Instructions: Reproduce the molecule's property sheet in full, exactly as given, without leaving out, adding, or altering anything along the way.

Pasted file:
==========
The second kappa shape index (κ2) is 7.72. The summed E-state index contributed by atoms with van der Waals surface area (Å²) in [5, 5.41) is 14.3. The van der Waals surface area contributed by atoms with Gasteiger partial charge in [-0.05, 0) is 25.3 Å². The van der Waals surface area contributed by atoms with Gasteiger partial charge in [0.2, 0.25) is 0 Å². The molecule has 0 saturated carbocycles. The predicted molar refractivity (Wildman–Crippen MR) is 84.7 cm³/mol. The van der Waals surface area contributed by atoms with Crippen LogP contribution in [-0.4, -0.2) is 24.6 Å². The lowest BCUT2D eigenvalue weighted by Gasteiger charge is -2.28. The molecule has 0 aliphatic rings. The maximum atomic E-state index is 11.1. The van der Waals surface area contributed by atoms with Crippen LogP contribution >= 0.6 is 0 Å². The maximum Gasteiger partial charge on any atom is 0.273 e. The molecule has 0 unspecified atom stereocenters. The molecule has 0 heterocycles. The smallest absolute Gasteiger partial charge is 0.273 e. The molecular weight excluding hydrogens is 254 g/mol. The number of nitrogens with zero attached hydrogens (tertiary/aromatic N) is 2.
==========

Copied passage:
The second kappa shape index (κ2) is 7.72. The summed E-state index contributed by atoms with van der Waals surface area (Å²) in [5, 5.41) is 14.3. The van der Waals surface area contributed by atoms with Gasteiger partial charge in [-0.05, 0) is 25.3 Å². The van der Waals surface area contributed by atoms with Gasteiger partial charge in [0.2, 0.25) is 0 Å². The molecule has 0 saturated carbocycles. The predicted molar refractivity (Wildman–Crippen MR) is 84.7 cm³/mol. The van der Waals surface area contributed by atoms with Crippen LogP contribution in [-0.4, -0.2) is 24.6 Å². The lowest BCUT2D eigenvalue weighted by Gasteiger charge is -2.28. The molecule has 0 aliphatic rings. The maximum atomic E-state index is 11.1. The van der Waals surface area contributed by atoms with Crippen LogP contribution >= 0.6 is 0 Å². The maximum Gasteiger partial charge on any atom is 0.273 e. The molecule has 0 unspecified atom stereocenters. The molecule has 0 heterocycles. The smallest absolute Gasteiger partial charge is 0.273 e. The molecular weight excluding hydrogens is 254 g/mol. The number of nitrogens with zero attached hydrogens (tertiary/aromatic N) is 2.